Mick Mulvaney — who served as the White House’s acting Chief of Staff from January 2019 to March 2020 — offered some criticism of President Donald Trump on Friday, acknowledging that the commander-in-chief “didn’t hire very well” during the early stages of his presidency. Mulvaney made the statement during an interview with CNN‘s Jim Sciutto while appearing on New Day.
The United States’ Special Envoy for Northern Ireland also alluded to the fact that Trump and military personnel or those involved with the military don’t mesh due to their contrasting personalities, citing Trump’s differing background as a businessman.
“If there was one criticism that I would level against the president, it’s that he didn’t hire very well. He did not have experience at running government and didn’t know how to put together a team that could work well with him.”
As he interviewed Mulvaney, Sciutto mentioned “a consistent portrayal” by people such as former White House Chief of Staff John Kelly, former Defense Secretary Jim Mattis, former Navy Secretary Richard Spencer and former Secretary of State Rex Tillerson that Trump is a president who is “unfit for the job” and acts in accordance with his own political self-interest as opposed to doing what is best for the country.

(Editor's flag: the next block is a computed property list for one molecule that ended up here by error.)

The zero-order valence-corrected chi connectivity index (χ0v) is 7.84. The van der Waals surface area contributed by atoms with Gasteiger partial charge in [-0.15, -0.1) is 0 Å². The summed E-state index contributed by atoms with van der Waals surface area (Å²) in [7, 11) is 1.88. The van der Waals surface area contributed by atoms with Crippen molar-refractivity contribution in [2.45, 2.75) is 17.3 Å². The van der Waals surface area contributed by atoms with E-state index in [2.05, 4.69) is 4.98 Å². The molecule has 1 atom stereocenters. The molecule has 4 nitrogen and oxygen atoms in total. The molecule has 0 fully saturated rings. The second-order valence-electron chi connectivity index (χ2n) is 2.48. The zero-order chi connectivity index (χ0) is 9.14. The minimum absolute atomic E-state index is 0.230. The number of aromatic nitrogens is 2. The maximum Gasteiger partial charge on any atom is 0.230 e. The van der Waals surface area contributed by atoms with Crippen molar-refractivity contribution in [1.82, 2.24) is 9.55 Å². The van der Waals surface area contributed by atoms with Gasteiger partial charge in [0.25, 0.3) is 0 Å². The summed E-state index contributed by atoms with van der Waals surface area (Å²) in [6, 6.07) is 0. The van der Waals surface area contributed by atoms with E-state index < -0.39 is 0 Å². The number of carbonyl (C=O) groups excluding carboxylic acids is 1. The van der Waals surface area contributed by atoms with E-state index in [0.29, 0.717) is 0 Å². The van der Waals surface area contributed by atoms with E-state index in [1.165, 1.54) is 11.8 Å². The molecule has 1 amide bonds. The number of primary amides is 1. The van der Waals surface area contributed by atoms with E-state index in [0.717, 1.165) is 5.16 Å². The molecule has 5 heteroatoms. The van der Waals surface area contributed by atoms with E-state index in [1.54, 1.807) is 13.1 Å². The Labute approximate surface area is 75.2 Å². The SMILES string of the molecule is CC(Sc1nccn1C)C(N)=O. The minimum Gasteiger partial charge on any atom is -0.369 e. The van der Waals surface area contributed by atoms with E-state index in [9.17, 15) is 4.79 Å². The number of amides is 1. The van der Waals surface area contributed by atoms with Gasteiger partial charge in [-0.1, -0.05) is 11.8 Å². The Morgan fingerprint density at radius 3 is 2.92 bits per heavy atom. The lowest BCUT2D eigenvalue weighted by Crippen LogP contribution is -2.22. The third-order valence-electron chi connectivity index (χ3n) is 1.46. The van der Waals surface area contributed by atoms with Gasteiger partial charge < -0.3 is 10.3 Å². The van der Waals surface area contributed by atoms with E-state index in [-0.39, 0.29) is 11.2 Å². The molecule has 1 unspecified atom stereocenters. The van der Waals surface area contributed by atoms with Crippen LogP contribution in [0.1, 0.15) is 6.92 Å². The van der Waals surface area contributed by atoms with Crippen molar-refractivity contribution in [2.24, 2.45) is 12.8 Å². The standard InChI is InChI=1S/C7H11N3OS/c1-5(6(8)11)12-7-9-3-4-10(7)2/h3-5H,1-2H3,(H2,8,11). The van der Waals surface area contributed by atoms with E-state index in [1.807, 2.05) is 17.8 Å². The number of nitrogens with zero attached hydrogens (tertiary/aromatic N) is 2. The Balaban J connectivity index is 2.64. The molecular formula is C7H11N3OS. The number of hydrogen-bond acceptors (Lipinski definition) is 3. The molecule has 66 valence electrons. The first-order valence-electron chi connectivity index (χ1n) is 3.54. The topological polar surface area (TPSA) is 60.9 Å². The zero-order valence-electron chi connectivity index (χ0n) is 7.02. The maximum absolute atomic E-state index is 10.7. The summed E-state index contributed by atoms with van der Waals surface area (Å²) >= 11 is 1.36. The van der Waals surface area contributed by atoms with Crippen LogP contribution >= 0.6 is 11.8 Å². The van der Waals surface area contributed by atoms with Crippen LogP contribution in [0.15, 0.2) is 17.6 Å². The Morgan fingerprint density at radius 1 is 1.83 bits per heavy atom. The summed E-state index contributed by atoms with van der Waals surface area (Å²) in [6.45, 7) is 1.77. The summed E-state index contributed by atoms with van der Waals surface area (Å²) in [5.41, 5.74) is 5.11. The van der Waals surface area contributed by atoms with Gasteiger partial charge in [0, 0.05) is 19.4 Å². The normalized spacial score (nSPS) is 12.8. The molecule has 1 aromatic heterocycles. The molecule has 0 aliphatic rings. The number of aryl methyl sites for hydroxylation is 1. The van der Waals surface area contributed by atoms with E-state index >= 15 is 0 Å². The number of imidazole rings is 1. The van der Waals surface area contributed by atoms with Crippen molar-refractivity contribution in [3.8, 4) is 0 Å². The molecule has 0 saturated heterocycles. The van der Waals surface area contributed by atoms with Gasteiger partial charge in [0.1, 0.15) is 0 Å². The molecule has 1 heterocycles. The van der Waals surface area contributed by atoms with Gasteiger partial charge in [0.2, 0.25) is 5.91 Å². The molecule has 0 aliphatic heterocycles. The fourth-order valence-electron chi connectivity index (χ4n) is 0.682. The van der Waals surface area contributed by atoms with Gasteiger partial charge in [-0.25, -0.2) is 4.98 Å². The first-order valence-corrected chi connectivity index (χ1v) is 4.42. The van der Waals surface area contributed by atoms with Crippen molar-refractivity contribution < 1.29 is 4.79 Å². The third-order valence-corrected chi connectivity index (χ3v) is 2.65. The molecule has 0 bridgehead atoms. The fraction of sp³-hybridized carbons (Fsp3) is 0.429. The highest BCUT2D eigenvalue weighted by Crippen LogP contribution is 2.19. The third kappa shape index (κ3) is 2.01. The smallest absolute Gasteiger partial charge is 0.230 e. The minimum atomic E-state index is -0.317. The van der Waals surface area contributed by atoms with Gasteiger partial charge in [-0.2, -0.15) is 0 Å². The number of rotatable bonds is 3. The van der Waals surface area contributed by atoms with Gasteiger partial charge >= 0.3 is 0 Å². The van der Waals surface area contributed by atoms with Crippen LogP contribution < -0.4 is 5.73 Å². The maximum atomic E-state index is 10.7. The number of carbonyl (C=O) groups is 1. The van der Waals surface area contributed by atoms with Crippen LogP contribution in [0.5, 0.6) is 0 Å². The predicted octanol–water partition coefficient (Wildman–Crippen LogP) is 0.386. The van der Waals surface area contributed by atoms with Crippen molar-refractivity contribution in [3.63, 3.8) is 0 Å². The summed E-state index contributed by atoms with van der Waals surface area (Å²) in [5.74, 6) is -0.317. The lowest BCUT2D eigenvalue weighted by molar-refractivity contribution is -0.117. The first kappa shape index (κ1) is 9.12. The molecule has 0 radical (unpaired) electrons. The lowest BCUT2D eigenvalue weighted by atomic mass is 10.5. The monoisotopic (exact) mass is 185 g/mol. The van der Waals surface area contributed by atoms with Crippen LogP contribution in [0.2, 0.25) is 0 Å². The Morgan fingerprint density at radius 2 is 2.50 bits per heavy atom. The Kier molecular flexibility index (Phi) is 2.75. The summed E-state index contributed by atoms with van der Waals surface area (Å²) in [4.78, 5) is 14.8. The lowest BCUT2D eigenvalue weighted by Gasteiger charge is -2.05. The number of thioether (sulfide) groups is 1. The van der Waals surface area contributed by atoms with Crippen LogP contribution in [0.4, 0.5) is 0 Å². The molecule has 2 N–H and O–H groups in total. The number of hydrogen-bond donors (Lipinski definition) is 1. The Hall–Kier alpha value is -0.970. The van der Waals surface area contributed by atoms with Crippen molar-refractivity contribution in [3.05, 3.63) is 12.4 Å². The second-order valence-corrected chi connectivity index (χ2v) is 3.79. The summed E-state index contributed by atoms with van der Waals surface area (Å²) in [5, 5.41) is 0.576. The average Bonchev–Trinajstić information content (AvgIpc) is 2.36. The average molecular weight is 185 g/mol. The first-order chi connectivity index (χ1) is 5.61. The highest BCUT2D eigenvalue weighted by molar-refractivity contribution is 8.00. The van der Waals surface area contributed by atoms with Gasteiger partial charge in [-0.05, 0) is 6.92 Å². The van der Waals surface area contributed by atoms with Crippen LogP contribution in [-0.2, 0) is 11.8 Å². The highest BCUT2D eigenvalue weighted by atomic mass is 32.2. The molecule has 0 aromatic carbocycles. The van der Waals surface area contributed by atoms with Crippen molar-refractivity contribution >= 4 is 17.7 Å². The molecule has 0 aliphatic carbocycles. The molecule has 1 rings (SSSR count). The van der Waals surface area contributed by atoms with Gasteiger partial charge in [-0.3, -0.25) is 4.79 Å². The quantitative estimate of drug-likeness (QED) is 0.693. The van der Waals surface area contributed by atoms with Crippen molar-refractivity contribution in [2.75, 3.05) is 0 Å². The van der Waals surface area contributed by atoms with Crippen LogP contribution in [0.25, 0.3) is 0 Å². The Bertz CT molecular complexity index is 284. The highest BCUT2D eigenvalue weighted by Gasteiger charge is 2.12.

At that point, Mulvaney noted the possible clash of personalities between the president and those with military backgrounds.
“A lot of those folks are folks who are either in the military or actively involved in the military,” he said. “The military personality is just not the type that works well with Donald Trump, who is a small businessman who has done extraordinarily well.”
In spite of his criticism of Trump’s early hires, Mulvaney stopped short of condemning him outright, alluding to others who “know that the president can be successful” and don’t have the same complaints as those mentioned or those provided former National Security Advisor John Bolton, whose tell-all book, The Room Where It Happened, portrays Trump in a particularly unflattering light.
Prior to his turn as acting chief of staff, Mulvaney spent two years in the South Carolina House of Representatives, after which he transitioned to the U.S. House of Representatives. After a six-year run in Congress, he served as acting Director of the Consumer Financial Protection Bureau and Director of the Office of Management and Budget before becoming the West Wing’s top staffer.
He was replaced in the latter role by Mark Meadows who, as shared by The Inquisitr, reportedly “escalated tensions” in the White House.